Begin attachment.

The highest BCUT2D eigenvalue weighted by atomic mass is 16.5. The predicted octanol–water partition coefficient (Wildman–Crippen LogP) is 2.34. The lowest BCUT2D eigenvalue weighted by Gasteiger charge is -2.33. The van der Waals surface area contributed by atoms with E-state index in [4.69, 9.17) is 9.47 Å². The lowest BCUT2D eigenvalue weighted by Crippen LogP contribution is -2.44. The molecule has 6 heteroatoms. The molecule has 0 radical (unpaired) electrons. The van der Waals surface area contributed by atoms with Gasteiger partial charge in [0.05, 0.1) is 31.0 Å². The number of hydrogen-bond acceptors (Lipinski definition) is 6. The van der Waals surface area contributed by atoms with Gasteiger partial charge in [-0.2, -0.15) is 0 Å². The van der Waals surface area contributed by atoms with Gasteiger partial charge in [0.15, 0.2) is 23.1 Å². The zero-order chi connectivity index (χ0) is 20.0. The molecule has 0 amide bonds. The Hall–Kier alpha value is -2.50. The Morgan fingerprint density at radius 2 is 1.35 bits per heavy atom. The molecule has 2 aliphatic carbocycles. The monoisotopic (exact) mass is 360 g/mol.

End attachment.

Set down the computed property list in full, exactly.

The highest BCUT2D eigenvalue weighted by atomic mass is 16.5. The predicted octanol–water partition coefficient (Wildman–Crippen LogP) is 2.34. The lowest BCUT2D eigenvalue weighted by Gasteiger charge is -2.33. The van der Waals surface area contributed by atoms with E-state index in [4.69, 9.17) is 9.47 Å². The lowest BCUT2D eigenvalue weighted by Crippen LogP contribution is -2.44. The molecule has 6 heteroatoms. The molecule has 0 radical (unpaired) electrons. The van der Waals surface area contributed by atoms with Gasteiger partial charge in [0.05, 0.1) is 31.0 Å². The number of hydrogen-bond acceptors (Lipinski definition) is 6. The van der Waals surface area contributed by atoms with Gasteiger partial charge in [-0.2, -0.15) is 0 Å². The van der Waals surface area contributed by atoms with Gasteiger partial charge in [0.15, 0.2) is 23.1 Å². The zero-order chi connectivity index (χ0) is 20.0. The molecule has 0 amide bonds. The Hall–Kier alpha value is -2.50. The Morgan fingerprint density at radius 2 is 1.35 bits per heavy atom. The molecule has 2 aliphatic carbocycles. The monoisotopic (exact) mass is 360 g/mol.